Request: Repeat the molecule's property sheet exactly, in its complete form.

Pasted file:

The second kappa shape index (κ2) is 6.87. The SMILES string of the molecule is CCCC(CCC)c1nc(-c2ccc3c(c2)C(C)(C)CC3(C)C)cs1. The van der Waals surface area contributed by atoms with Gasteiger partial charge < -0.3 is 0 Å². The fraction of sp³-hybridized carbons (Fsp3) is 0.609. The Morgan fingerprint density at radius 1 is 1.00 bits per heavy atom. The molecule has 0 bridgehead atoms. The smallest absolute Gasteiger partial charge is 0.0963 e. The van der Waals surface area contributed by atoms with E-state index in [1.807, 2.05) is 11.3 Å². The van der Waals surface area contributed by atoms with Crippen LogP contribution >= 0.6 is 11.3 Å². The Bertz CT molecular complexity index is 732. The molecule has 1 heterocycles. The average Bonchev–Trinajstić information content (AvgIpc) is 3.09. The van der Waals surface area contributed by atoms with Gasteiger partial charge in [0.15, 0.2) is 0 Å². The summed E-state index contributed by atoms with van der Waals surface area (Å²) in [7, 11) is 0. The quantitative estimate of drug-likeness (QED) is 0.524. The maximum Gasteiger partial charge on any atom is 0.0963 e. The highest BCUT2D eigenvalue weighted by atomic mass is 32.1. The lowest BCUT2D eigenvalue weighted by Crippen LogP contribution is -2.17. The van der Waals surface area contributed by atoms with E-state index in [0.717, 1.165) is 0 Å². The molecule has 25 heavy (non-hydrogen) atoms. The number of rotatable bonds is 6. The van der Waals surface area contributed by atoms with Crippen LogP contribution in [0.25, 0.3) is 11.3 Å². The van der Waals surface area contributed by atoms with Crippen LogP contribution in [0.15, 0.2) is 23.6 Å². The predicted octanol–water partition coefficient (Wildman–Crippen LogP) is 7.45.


The second kappa shape index (κ2) is 6.87. The SMILES string of the molecule is CCCC(CCC)c1nc(-c2ccc3c(c2)C(C)(C)CC3(C)C)cs1. The van der Waals surface area contributed by atoms with Gasteiger partial charge < -0.3 is 0 Å². The fraction of sp³-hybridized carbons (Fsp3) is 0.609. The Morgan fingerprint density at radius 1 is 1.00 bits per heavy atom. The molecule has 0 bridgehead atoms. The smallest absolute Gasteiger partial charge is 0.0963 e. The van der Waals surface area contributed by atoms with E-state index in [1.807, 2.05) is 11.3 Å². The van der Waals surface area contributed by atoms with Crippen LogP contribution >= 0.6 is 11.3 Å². The Bertz CT molecular complexity index is 732. The molecule has 1 heterocycles. The average Bonchev–Trinajstić information content (AvgIpc) is 3.09. The van der Waals surface area contributed by atoms with Gasteiger partial charge in [0.15, 0.2) is 0 Å². The summed E-state index contributed by atoms with van der Waals surface area (Å²) in [7, 11) is 0. The quantitative estimate of drug-likeness (QED) is 0.524. The maximum Gasteiger partial charge on any atom is 0.0963 e. The highest BCUT2D eigenvalue weighted by atomic mass is 32.1. The lowest BCUT2D eigenvalue weighted by Crippen LogP contribution is -2.17. The van der Waals surface area contributed by atoms with E-state index in [0.717, 1.165) is 0 Å². The molecule has 25 heavy (non-hydrogen) atoms. The number of rotatable bonds is 6. The van der Waals surface area contributed by atoms with Crippen LogP contribution in [0.25, 0.3) is 11.3 Å². The van der Waals surface area contributed by atoms with Crippen LogP contribution in [0.15, 0.2) is 23.6 Å². The predicted octanol–water partition coefficient (Wildman–Crippen LogP) is 7.45.